Sellers flexibility for Mawza and Dhubab markets allowed half of consumers to buy goods by debtEnglish - السبت 25 يونيو 2022 الساعة 06:36 م
The joint rapid assessment of the markets in the districts of Mawza and Dhubab in Taiz governorate, April 2022, showed that more than half of consumers (64%) purchase goods on credit - debt - as a coping mechanism for reduced income or purchasing power.
The assessment, conducted by the International Organization for Migration (IOM) and REACH, confirmed that vendor performance indicators did indeed allow for the purchase of credit for neighbors and friends.
According to the International Organization for Migration. The assessment is based on interviews with key informants with retailers, wholesalers and consumers. With the goal of quickly identifying markets, and consumers' access to the market, its products and money.
The assessment indicated that among the consumers interviewed, 78% reported lower income or purchasing power. The most cited reason was unemployment at 76%, followed by the end of humanitarian assistance at 26%, inflation at 24%, and currency devaluation at 21%.
Other frequently reported coping mechanisms were different meals (57%), and 30% of consumers were reported to have sold household assets. While 23% indicated selling productive assets.
The evaluation indicated that in light of the coping mechanisms that citizens follow. Consumers are more likely to need to pay off debt or compensate for the loss of assets in the future.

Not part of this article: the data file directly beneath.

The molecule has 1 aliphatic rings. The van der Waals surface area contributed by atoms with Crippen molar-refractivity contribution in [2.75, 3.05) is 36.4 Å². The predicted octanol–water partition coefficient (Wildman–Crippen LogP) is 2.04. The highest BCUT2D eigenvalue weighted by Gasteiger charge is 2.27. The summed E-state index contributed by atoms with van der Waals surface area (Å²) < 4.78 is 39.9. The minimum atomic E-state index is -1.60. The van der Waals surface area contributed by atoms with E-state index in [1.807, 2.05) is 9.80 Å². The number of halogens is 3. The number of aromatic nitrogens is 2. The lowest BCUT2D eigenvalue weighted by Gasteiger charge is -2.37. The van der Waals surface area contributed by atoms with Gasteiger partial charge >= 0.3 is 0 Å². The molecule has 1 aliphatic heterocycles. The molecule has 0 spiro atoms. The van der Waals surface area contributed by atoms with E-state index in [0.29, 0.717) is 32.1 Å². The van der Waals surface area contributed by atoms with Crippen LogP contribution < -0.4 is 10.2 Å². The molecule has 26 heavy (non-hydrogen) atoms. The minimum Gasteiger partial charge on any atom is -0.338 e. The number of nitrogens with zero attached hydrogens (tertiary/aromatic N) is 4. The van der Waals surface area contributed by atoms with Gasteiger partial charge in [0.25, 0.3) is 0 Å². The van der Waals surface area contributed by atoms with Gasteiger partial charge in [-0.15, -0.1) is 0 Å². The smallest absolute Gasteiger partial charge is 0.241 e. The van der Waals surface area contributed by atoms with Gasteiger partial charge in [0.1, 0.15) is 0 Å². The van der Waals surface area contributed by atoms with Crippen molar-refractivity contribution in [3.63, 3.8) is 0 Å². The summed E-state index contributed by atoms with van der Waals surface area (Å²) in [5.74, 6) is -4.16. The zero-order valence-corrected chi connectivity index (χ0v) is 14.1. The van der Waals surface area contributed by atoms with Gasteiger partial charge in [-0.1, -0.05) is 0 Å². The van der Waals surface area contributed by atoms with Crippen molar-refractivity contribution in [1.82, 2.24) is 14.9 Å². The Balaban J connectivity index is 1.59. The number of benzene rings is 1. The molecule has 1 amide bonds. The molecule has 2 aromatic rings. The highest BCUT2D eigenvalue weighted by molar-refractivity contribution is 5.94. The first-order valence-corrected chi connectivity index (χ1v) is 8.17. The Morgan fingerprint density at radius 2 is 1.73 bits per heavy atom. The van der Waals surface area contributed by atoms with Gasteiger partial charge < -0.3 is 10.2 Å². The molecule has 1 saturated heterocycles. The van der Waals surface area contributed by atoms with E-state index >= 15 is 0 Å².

The assessment said that among the main factors that drained the sellers' capital is price inflation. and the risk of credit default by consumers. The higher the demand for credit purchases.
He stressed that the currency devaluation was reported as the main contributor to the increase in consumer prices.
Mawza’ and Dhubab are two rural districts in Taiz Governorate. Mawza’ has a population of about 21,000 people, including 1,800 internally displaced people.
The population of Dhu Bab is 26000 people with 4500 displaced people. Vendors serve residents of neighboring towns and villages, and the field team estimated the total number of 30 to 40 stores in each town offering goods and services.
The majority of key vendor informants expect to keep goods available and open businesses. A small portion of the sellers interviewed are less optimistic about the future of their business. This difference was adopted in the competition among the vendors interviewed.
According to the interviewed vendor's KPIs, controlled foodstuffs and sanitation and hygiene items were widely available in the markets assessed.
According to the report, sellers reported no shortages of controlled items. They recalled stocking about one week out of stock.
The assessment indicates the sellers' resilience in the face of capital pressures and a challenging supply chain. Where the markets were accessible to consumers without obstacles or noticeable shortages.